There are other loopholes in current regulations that the IDA wants addressed. For example, while an individual portfolio manager at a hedge fund must be registered with provincial regulators, the hedge fund company itself does not. Observers say this creates a host of potential conflicts of interest and prevents full disclosure of financial information. It also raises questions about whether fund managers are being adequately supervised.

The Ontario Securities Commission, which has plowed most of its resources into investigations of Portus and Norshield, is similarly wrestling with the sudden popularity of hedge funds. It is preparing to launch a review of so-called “limited market dealers,” a group of firms that sell complex products like hedge funds.

The OSC will ask these firms to fill out a questionnaire next month explaining their business structure, their processes for identifying accredited investors, and how they determine whether clients are suitable for a particular product. The regulator also plans to conduct some on-site reviews.

OSC enforcement director Michael Watson said the chief concern for regulators is whether investors are being steered to suitable products. Mr. Watson recently promised a crackdown on financial advisers and others who referred clients to Portus without properly understanding the nature of the hedge fund’s offerings.

The Securities and Exchange Commission is introducing new rules next year that will require more disclosure by hedge funds. The SEC said the move is needed to avoid potential “disasters” in the industry.

AIMA’s Mr. McGovern said the industry welcomes the scrutiny and added that the credible players are already following industry guidelines for best practices. More regulation isn’t necessarily the answer, he added.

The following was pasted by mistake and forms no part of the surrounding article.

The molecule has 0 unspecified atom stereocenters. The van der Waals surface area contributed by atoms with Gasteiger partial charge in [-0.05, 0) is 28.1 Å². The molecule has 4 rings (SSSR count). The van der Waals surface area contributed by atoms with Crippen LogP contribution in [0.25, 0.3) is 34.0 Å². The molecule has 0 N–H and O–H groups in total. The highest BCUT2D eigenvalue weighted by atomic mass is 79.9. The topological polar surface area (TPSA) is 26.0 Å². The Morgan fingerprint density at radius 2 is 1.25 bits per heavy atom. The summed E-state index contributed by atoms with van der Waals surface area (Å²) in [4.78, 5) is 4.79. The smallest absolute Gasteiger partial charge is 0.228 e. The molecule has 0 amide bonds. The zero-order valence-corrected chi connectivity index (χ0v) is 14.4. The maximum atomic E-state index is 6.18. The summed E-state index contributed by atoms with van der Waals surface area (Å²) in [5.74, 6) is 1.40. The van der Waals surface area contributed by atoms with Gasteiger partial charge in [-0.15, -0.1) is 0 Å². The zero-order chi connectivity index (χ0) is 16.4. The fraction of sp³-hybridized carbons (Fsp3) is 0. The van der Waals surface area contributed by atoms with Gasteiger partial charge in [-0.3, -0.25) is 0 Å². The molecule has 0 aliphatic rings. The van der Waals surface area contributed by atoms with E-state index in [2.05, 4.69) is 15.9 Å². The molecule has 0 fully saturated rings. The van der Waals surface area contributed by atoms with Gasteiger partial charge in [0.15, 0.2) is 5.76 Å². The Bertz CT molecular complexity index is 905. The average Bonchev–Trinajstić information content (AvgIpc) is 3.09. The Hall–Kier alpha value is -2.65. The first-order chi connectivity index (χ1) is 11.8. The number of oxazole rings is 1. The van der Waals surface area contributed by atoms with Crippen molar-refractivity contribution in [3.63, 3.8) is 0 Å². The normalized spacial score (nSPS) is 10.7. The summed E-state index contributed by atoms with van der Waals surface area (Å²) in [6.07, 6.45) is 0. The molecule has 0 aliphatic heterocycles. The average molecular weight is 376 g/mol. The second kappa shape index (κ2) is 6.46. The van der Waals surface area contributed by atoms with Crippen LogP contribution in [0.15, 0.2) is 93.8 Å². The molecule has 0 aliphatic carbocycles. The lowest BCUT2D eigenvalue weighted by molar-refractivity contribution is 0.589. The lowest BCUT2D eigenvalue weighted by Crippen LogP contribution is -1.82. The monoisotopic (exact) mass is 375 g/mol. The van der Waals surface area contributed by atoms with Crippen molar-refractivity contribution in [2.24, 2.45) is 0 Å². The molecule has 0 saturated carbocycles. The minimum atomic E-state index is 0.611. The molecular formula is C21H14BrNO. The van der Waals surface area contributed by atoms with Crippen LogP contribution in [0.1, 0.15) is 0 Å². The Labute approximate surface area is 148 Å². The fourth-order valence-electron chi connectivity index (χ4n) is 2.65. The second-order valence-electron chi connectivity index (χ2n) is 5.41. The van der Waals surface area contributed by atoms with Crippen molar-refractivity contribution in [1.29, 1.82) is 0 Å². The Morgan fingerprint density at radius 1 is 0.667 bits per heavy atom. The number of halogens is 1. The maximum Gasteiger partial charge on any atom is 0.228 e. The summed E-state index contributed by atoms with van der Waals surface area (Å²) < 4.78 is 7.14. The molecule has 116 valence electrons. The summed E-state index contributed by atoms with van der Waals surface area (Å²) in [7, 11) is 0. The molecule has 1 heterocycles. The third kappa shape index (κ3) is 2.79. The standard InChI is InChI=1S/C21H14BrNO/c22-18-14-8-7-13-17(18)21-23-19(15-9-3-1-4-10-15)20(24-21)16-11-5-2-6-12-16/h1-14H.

“Just because something is regulated doesn’t mean it’s any good.”

Increased regulation, however, may be the cost hedge funds will have to pay if they want to crack the mainstream market and continue to attract less affluent investors.

Ordinary investors have already been burned by the Internet meltdown, and are now being bombarded with grim predictions on the fate of stock markets over the next decade. As they look for new ways to both minimize their risk and generate decent returns — independent of fickle market movements — investors and advisers have become more accepting of non-traditional investment strategies, says Investor Economics president Earl Bederman. Despite some recent hiccups, he doesn’t view the hedge fund boom as a flash in the pan.

“I think that alternative investments are part of the landscape,” he said. “They are here to stay.”

Beating the bushes for returns

The amount of money invested in hedge funds in Canada has grown dramatically over the past five years as Canadians abandon conventional products and seek ways to control risk. The number of hedge fund products has kept pace with that burgeoning demand.

ASSETS ($billion)

Dec. ’99 Dec. ’02 June ’03 Dec. ’03 June ’04

Stand-alone hedge funds 52.9% 29.2% 24.9% 24.0% 29.1%

Pure funds of hedge funds 24.2% 15.3% 16.7% 18.1% 16.0%